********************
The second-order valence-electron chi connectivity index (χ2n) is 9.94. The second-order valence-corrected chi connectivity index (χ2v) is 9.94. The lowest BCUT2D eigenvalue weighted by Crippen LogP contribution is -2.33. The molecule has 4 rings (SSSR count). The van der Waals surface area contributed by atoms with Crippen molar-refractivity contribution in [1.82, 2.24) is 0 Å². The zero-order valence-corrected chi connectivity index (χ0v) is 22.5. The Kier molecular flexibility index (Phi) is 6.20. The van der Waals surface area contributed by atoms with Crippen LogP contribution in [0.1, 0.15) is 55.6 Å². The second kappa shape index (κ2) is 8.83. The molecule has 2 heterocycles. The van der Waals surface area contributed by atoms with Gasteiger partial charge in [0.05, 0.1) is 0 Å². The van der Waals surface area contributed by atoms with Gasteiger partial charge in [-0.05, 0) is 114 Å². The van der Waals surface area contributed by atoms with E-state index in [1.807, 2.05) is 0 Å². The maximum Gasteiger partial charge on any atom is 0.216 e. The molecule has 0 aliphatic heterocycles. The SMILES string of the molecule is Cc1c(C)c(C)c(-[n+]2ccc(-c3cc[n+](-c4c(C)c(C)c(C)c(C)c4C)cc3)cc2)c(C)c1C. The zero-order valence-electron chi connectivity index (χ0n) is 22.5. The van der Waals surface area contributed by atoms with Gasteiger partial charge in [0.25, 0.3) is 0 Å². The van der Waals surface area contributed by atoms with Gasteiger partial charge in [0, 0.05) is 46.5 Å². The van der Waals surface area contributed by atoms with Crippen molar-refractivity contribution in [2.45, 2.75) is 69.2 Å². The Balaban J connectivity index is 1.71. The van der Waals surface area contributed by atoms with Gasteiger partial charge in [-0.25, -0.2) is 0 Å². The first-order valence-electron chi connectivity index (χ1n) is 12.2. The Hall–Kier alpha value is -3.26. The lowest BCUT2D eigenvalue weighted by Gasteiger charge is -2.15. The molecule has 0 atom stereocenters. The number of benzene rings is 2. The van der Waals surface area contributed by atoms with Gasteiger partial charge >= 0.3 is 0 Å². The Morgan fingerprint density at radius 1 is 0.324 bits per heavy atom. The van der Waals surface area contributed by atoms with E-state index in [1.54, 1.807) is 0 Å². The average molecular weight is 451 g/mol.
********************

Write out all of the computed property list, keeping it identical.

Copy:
The second-order valence-electron chi connectivity index (χ2n) is 9.94. The second-order valence-corrected chi connectivity index (χ2v) is 9.94. The lowest BCUT2D eigenvalue weighted by Crippen LogP contribution is -2.33. The molecule has 4 rings (SSSR count). The van der Waals surface area contributed by atoms with Crippen molar-refractivity contribution in [1.82, 2.24) is 0 Å². The zero-order valence-corrected chi connectivity index (χ0v) is 22.5. The Kier molecular flexibility index (Phi) is 6.20. The van der Waals surface area contributed by atoms with Crippen LogP contribution in [0.1, 0.15) is 55.6 Å². The second kappa shape index (κ2) is 8.83. The molecule has 2 heterocycles. The van der Waals surface area contributed by atoms with Gasteiger partial charge in [0.05, 0.1) is 0 Å². The van der Waals surface area contributed by atoms with Gasteiger partial charge in [-0.05, 0) is 114 Å². The van der Waals surface area contributed by atoms with E-state index in [1.807, 2.05) is 0 Å². The maximum Gasteiger partial charge on any atom is 0.216 e. The molecule has 0 aliphatic heterocycles. The SMILES string of the molecule is Cc1c(C)c(C)c(-[n+]2ccc(-c3cc[n+](-c4c(C)c(C)c(C)c(C)c4C)cc3)cc2)c(C)c1C. The zero-order valence-electron chi connectivity index (χ0n) is 22.5. The van der Waals surface area contributed by atoms with Gasteiger partial charge in [0.25, 0.3) is 0 Å². The van der Waals surface area contributed by atoms with Gasteiger partial charge in [0, 0.05) is 46.5 Å². The van der Waals surface area contributed by atoms with Crippen molar-refractivity contribution in [2.45, 2.75) is 69.2 Å². The Balaban J connectivity index is 1.71. The van der Waals surface area contributed by atoms with Gasteiger partial charge in [-0.25, -0.2) is 0 Å². The first-order valence-electron chi connectivity index (χ1n) is 12.2. The Hall–Kier alpha value is -3.26. The lowest BCUT2D eigenvalue weighted by Gasteiger charge is -2.15. The molecule has 0 atom stereocenters. The number of benzene rings is 2. The van der Waals surface area contributed by atoms with Gasteiger partial charge >= 0.3 is 0 Å². The Morgan fingerprint density at radius 1 is 0.324 bits per heavy atom. The van der Waals surface area contributed by atoms with E-state index in [1.54, 1.807) is 0 Å². The average molecular weight is 451 g/mol.